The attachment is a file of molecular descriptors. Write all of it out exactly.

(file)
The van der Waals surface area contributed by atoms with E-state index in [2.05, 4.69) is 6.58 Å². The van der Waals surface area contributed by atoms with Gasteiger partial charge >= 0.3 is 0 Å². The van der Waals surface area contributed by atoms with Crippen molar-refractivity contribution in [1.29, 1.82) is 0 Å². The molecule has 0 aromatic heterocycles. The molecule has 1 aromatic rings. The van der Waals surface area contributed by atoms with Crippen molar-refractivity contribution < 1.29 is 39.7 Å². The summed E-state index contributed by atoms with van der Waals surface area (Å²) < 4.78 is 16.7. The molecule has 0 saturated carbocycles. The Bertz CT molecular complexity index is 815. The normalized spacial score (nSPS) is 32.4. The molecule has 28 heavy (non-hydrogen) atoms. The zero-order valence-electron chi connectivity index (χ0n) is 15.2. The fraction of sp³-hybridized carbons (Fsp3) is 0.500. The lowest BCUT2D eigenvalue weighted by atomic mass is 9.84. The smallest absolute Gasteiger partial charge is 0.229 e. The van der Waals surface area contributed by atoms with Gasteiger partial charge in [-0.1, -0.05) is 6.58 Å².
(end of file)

The van der Waals surface area contributed by atoms with E-state index in [2.05, 4.69) is 6.58 Å². The van der Waals surface area contributed by atoms with Gasteiger partial charge >= 0.3 is 0 Å². The van der Waals surface area contributed by atoms with Crippen molar-refractivity contribution in [1.29, 1.82) is 0 Å². The molecule has 0 aromatic heterocycles. The molecule has 1 aromatic rings. The van der Waals surface area contributed by atoms with Crippen molar-refractivity contribution < 1.29 is 39.7 Å². The summed E-state index contributed by atoms with van der Waals surface area (Å²) < 4.78 is 16.7. The molecule has 0 saturated carbocycles. The Bertz CT molecular complexity index is 815. The normalized spacial score (nSPS) is 32.4. The molecule has 28 heavy (non-hydrogen) atoms. The zero-order valence-electron chi connectivity index (χ0n) is 15.2. The fraction of sp³-hybridized carbons (Fsp3) is 0.500. The lowest BCUT2D eigenvalue weighted by atomic mass is 9.84. The smallest absolute Gasteiger partial charge is 0.229 e. The van der Waals surface area contributed by atoms with Gasteiger partial charge in [-0.1, -0.05) is 6.58 Å².